Rory beeped over the timing mat and handed over to me. I hopped on the bike and headed out of the main arena into the field before the woods. First corner and the rear end squirmed all over the place. Bloody hell, I’d not ridden a MTB since last November and I had completely forgotten about how low pressure you can run a tubeless tyre. I minced around the first few corners, almost slid out over a root into a tree, until I got used to it and then I was off. It’s a lot more fun knowing you only have to put one lap in rather than ride non-stop for 24 hours. For the first time I was riding up behind people and saying “on yer left” or “on yer right” and slaloming between slower riders. Most of the course was ingrained in my mind from two years of solo racing and the trails are so dry it was easy to get some flow going. Despite not having ridden a mountain bike for months it felt like the best I’ve ever ridden.  After a few corners I can see the sun squeezing between the trunks and branches, sun rise! A magical time of day to ride a bike. I love riding at dawn but my previous experience of dawn at Mayhem is utter exhaustion and a slow (rapid) unravelling of my sense of humour or resolve. I’m usually having a lie down and sulk not long after the dawn lap. This was riding at dawn without all the tiredness and mental fragility of soloing and it was ace. I even rode the entire course, no parts were walked, a mix of having a really lightweight bike to ride and all the Transcon training, plus the fact I only had one lap to do so didn’t need to worry about conserving energy (I may have eased off on a couple of fire roads knowing that I had to ride home later in the day). It was the most fun lap I’d ever done at Mayhem. Through the campsite section I could see Phil was still at camp and not at the handover waiting for me. “Phil, I’m back…” I shouted as I whizzed past. Through the last bit of singletrack into the arena and I span along until I saw Phil riding round to take over. I rode over the timing mat just as he arrived. I passed the baton over and went looking for a bacon sarnie. Then I dozed some more.

The rest of Sunday

All packed up and goodbyes said I pedal out of the campsite just after 2 o’clock for the 200 or so kilometres home. It was ridiculously hot and I had toyed with the idea of just getting a lift home, but this was the last big Transcon training ride, and getting a lift won’t be an option on the Transcon. I had a framebag stuffed full of snacks and two bottles of water which would get me as far as the first shop. I had routed myself home pretty much the same way as I’d ridden on Friday, so knew that I probably wouldn’t see anything open until Marlborough. Two bottles of water would not get me that far, not in the heat, but I also knew that I would pass close enough to Malmesbury to detour if I needed to. However it turned out my route back was slightly different, I rode through Royal Wootton Bassett rather than near it, so was able to buy some food and water to keep me going to Marlborough.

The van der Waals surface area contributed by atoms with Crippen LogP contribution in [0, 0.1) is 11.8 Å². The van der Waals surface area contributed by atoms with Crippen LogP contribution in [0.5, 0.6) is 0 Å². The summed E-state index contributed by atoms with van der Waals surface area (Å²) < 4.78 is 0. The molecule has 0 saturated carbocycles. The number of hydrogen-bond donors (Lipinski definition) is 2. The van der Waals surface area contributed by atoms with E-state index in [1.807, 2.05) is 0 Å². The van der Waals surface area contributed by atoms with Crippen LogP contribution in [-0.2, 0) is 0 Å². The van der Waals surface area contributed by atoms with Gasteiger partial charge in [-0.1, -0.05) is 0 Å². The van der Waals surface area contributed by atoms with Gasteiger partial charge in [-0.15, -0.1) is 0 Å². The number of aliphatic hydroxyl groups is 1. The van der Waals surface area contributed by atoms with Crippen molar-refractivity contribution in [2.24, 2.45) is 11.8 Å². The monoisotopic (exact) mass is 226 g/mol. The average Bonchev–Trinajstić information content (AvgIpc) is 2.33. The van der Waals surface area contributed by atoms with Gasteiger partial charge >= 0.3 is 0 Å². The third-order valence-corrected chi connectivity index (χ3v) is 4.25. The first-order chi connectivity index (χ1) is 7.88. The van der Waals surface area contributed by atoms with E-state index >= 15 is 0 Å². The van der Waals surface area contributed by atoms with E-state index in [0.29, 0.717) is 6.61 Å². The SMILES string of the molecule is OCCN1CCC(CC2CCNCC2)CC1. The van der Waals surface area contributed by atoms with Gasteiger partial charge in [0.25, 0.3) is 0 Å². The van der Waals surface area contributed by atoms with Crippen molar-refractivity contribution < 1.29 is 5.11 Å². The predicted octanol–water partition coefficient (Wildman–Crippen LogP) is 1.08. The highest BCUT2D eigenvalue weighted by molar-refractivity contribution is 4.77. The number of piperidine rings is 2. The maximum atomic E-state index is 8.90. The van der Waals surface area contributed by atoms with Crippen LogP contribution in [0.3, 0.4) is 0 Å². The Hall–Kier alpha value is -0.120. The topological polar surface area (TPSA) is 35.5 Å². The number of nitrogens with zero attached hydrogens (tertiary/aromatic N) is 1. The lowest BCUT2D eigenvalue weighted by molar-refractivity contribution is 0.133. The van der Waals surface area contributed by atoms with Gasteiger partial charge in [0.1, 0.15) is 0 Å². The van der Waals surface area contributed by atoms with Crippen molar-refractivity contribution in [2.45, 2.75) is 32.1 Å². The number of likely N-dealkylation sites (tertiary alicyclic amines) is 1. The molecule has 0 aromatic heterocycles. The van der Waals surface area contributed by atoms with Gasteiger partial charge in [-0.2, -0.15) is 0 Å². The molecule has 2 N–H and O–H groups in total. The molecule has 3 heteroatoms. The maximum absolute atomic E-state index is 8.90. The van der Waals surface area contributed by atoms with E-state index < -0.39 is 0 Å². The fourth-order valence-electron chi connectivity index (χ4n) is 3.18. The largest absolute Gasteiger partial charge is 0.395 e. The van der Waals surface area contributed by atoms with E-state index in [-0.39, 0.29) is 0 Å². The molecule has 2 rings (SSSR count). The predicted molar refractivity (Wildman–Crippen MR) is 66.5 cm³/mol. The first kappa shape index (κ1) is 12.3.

The section between Wootton Bassett and Marlborough was gorgeous. I’d not been able to see it in the dark on Friday but white horses in the sides of the hills at Broad Hinton and Hackpen hill glowed in the bright sunshine. On the Friday I had a feeling that the road between Hackpen Hill and Marlborough was nice, the twilight meant I had been able to make out silhouettes of the surrounding landscape, but it was an absolute cracker made even better by the fact it was a gentle but fast descent for the best part of 7 or 8 kilometres. More food and water in Marlborough before a quick blast along the A4 to get back into the quiet lanes across Wiltshire and Hampshire. The Bourne Valley again. Love this stretch of road. Under the A34. Dinner sat on a step in the shade by the river opposite the little Tesco in Whitchurch. Over the M3. Yet more hedge lined lanes through yet more fields. This part of the country always makes me think of Lemon Jelly record sleeves.

Picture Perfect England™.

A kestrel glides low over the field to my side before swerving across the road and through a gap in the trees to my right. Then I chased a hare along a lane a few minutes later.

Petersfield again. More food, more water. Home roads. Tired. Hot. Probably dehydrated. Actually, absolutely definitely dehydrated. Twilight. By this point I was starting to lose interest in riding, bored even. Close enough to home to just want to be there, far enough away to know it was still a couple of hours away. I plugged my earphones into my phone and hit shuffle. I pedalled on. Home roads. Autopilot. Village names got ticked off the mental list – Harting, Cocking, Graffham, Greatham, Storrington. Dark now, it was late. Even the main roads were quiet. Swerved a hedgehog. Route 1 home. Washington, Steyning, Shoreham. Head down, high gear, push pedals as hard as possible. The fast road and the cement works. A way I would never ride in the day, but 11 o’clock on a Sunday night it was OK. Tempted by the drive-thru MacDonalds, but no, cracked on. Didn’t even cross the lock gates for the quiet of Basin Road, I stuck to the coast road. Hungry. Tired. Get home, maybe stagger to the kebab shop. Then I saw the lights of the M&S shop at the all night petrol station near Hove Lagoon…

“Have you done the bike ride today?”

Tourist Trophy 2013 // Stage 9 // September // The Black Mountains

The YHA weren’t lying when they said the Wye Valley hostel was at the end of a “a steep unsurfaced road with a hairpin bend”. The first few hundred metres of the September TT ride was back up that steep driveway more suited to a ‘crosser or MTB. The hostel lies next to the River Wye which was shrouded in mist as I left, but directly above my head was blue sky. I was optimistic about the weather despite the fact I was heading to the Black Mountains in Wales. I’ve been to the Black Mountains quite a few times before for the Green Man Festival, and I’ve only ever not been rained on at one of them. And for two of them it was unbelievably sodden.

Heading west and over the Wye the first climb of the day (the first of many) was over Symonds Yat Rock towards Monmouth via the Forest of Dean. On the long sweeping descent back down towards the Wye at Monmouth I passed over a double border; Gloucestershire into Monmouthshire, England into Wales. At Monmouth I stopped for breakfast and to check my route notes against the map.